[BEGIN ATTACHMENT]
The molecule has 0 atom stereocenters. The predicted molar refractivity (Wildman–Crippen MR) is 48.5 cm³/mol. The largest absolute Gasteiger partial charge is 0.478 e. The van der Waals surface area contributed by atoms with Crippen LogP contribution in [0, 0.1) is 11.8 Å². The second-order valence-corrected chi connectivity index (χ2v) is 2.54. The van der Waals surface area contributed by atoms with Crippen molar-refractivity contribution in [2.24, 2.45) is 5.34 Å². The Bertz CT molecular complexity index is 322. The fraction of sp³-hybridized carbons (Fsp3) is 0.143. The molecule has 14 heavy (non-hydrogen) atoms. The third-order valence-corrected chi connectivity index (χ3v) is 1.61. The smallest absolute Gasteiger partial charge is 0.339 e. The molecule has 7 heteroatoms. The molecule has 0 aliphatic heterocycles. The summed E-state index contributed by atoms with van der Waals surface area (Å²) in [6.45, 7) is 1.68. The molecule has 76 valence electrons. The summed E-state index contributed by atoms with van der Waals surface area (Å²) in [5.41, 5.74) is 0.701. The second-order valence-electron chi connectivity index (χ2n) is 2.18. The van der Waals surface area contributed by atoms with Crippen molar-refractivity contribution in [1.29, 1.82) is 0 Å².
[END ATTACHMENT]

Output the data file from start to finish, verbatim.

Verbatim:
The molecule has 0 atom stereocenters. The predicted molar refractivity (Wildman–Crippen MR) is 48.5 cm³/mol. The largest absolute Gasteiger partial charge is 0.478 e. The van der Waals surface area contributed by atoms with Crippen LogP contribution in [0, 0.1) is 11.8 Å². The second-order valence-corrected chi connectivity index (χ2v) is 2.54. The van der Waals surface area contributed by atoms with Crippen molar-refractivity contribution in [2.24, 2.45) is 5.34 Å². The Bertz CT molecular complexity index is 322. The fraction of sp³-hybridized carbons (Fsp3) is 0.143. The molecule has 14 heavy (non-hydrogen) atoms. The third-order valence-corrected chi connectivity index (χ3v) is 1.61. The smallest absolute Gasteiger partial charge is 0.339 e. The molecule has 7 heteroatoms. The molecule has 0 aliphatic heterocycles. The summed E-state index contributed by atoms with van der Waals surface area (Å²) in [6.45, 7) is 1.68. The molecule has 76 valence electrons. The summed E-state index contributed by atoms with van der Waals surface area (Å²) in [5.41, 5.74) is 0.701. The second-order valence-electron chi connectivity index (χ2n) is 2.18. The van der Waals surface area contributed by atoms with Crippen molar-refractivity contribution in [1.29, 1.82) is 0 Å².